In the spring of 2022, the Hogg Foundation launched the New Voices Showcase. The goal of this project is to highlight talented writers and creatives who are living with or in recovery from mental health challenges. Throughout the coming weeks we will be featuring worthy submissions on this blog.
This blog post was authored by Jerica Dykes, and is one of the prize-winning entries of the New Voices Showcase. We are also featuring it as part of Minority Mental Health Awareness Month. We thank Ms. Dykes for her submission.
The New Voices Showcase is a feature for voices from the community, whose views do not represent those of the Hogg Foundation.
Dear Pandemic Child,
The second you were born, I knew that something special happened in the world. You were certainly born a fighter! You and I started our journey together as survivors of trauma. I do my best each day to manage my own mental health and wellbeing and even though each milestone is a trigger, I never dreamed I would think or say that your birth was the easiest part of your life yet.
In just two short years, I’ve watched you develop and grow into your own little personality, yet I’ve watched you be deprived of so much that I know you would enjoy. You are no longer my lap child to take on your first flight. You are no longer my child under 2 with free admission to the local museum. You are no longer my baby for Baby and Me activities at the local library. You are no longer the sleeping baby in the baby carrier in the grocery cart. You have never had a birthday party. The places I dreamed of us going together have not been safe for your maskless face, while others simply could not make it through the pandemic. Your world may never exist without hand sanitizer and face masks.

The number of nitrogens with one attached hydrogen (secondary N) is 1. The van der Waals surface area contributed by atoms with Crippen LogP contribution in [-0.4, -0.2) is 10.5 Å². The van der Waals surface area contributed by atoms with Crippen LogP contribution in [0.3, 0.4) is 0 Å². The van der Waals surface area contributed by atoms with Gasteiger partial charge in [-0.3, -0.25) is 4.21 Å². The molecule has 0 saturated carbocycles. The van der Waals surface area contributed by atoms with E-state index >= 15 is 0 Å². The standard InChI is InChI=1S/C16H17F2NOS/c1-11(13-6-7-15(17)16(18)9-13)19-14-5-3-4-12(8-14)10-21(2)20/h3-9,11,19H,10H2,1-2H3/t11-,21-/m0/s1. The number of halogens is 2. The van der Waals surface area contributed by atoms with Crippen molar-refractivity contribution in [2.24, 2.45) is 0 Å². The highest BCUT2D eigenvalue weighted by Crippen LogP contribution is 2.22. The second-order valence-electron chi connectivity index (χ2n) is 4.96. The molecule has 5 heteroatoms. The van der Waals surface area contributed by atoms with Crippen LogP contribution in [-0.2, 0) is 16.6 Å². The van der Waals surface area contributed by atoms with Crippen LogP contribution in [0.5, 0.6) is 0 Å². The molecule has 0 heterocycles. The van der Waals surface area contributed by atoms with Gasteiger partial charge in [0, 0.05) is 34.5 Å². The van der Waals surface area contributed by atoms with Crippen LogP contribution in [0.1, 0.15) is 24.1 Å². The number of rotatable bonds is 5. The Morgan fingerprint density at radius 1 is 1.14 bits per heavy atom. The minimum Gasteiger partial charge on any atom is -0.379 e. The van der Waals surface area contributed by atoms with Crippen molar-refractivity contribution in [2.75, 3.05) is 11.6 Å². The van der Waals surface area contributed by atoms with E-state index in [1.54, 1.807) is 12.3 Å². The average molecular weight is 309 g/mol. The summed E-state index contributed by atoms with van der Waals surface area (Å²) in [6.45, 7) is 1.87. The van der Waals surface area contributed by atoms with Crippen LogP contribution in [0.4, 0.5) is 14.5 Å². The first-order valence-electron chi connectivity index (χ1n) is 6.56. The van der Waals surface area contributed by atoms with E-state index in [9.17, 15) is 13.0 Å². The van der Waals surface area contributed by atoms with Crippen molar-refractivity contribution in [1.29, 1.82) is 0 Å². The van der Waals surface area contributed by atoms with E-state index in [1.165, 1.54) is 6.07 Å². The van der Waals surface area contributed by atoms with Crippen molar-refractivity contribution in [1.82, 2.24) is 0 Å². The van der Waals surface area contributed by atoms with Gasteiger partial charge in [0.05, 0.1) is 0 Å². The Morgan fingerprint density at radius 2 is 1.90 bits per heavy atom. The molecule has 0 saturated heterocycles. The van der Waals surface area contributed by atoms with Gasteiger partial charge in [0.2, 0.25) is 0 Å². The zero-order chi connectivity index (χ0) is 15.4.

Each and every day, I drop you off to smile-less faces covered in masks for eight sometimes nine hours. I return home to isolate myself in my home office, rather than an office full of friendly faces, coffee, and office supplies. Each day, as I hug you goodbye and reflect upon what is going on around me, I worry if I am doing the right thing; I worry if I made the right choice. Not to mention for months, you would come home sick and ultimately set the household record for COVID tests. Why, we wonder? Because you were too young to be vaccinated, but also too young to wear a mask. All the while, you were not too young to encounter this deadly virus, so we relied on others to do their part of keep you safe and well. I do not put much trust in others, so having to put your health and well-being in society’s hands has not come easy.